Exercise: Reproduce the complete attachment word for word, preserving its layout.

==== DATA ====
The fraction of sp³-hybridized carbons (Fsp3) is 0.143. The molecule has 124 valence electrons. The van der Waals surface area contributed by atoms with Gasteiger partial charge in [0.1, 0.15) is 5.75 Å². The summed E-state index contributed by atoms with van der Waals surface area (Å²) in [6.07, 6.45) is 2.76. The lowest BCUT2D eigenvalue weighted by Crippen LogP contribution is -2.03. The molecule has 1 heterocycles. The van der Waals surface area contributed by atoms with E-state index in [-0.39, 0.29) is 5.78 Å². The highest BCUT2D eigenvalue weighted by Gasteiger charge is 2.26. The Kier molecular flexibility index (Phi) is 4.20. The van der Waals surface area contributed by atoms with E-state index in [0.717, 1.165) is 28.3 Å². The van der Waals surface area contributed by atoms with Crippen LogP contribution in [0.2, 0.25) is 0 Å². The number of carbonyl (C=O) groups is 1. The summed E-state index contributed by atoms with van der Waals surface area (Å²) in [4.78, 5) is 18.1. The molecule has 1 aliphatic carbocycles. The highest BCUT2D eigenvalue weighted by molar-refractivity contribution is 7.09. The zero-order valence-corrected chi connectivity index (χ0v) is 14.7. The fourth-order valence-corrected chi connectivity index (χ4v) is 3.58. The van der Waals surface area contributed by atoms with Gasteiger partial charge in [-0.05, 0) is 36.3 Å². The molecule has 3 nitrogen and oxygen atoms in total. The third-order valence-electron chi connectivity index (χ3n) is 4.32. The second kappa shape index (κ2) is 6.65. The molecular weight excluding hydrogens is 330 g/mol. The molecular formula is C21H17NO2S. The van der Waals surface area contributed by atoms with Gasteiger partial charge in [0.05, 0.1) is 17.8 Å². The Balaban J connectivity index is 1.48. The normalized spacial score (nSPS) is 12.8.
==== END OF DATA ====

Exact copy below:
The fraction of sp³-hybridized carbons (Fsp3) is 0.143. The molecule has 124 valence electrons. The van der Waals surface area contributed by atoms with Gasteiger partial charge in [0.1, 0.15) is 5.75 Å². The summed E-state index contributed by atoms with van der Waals surface area (Å²) in [6.07, 6.45) is 2.76. The lowest BCUT2D eigenvalue weighted by Crippen LogP contribution is -2.03. The molecule has 1 heterocycles. The van der Waals surface area contributed by atoms with E-state index in [-0.39, 0.29) is 5.78 Å². The highest BCUT2D eigenvalue weighted by Gasteiger charge is 2.26. The Kier molecular flexibility index (Phi) is 4.20. The van der Waals surface area contributed by atoms with E-state index in [0.717, 1.165) is 28.3 Å². The van der Waals surface area contributed by atoms with Crippen LogP contribution in [0.2, 0.25) is 0 Å². The number of carbonyl (C=O) groups is 1. The summed E-state index contributed by atoms with van der Waals surface area (Å²) in [4.78, 5) is 18.1. The molecule has 1 aliphatic carbocycles. The highest BCUT2D eigenvalue weighted by molar-refractivity contribution is 7.09. The zero-order valence-corrected chi connectivity index (χ0v) is 14.7. The fourth-order valence-corrected chi connectivity index (χ4v) is 3.58. The van der Waals surface area contributed by atoms with Gasteiger partial charge in [-0.05, 0) is 36.3 Å². The molecule has 3 nitrogen and oxygen atoms in total. The third-order valence-electron chi connectivity index (χ3n) is 4.32. The second kappa shape index (κ2) is 6.65. The molecular weight excluding hydrogens is 330 g/mol. The molecular formula is C21H17NO2S. The van der Waals surface area contributed by atoms with Gasteiger partial charge in [0.05, 0.1) is 17.8 Å². The Balaban J connectivity index is 1.48. The normalized spacial score (nSPS) is 12.8.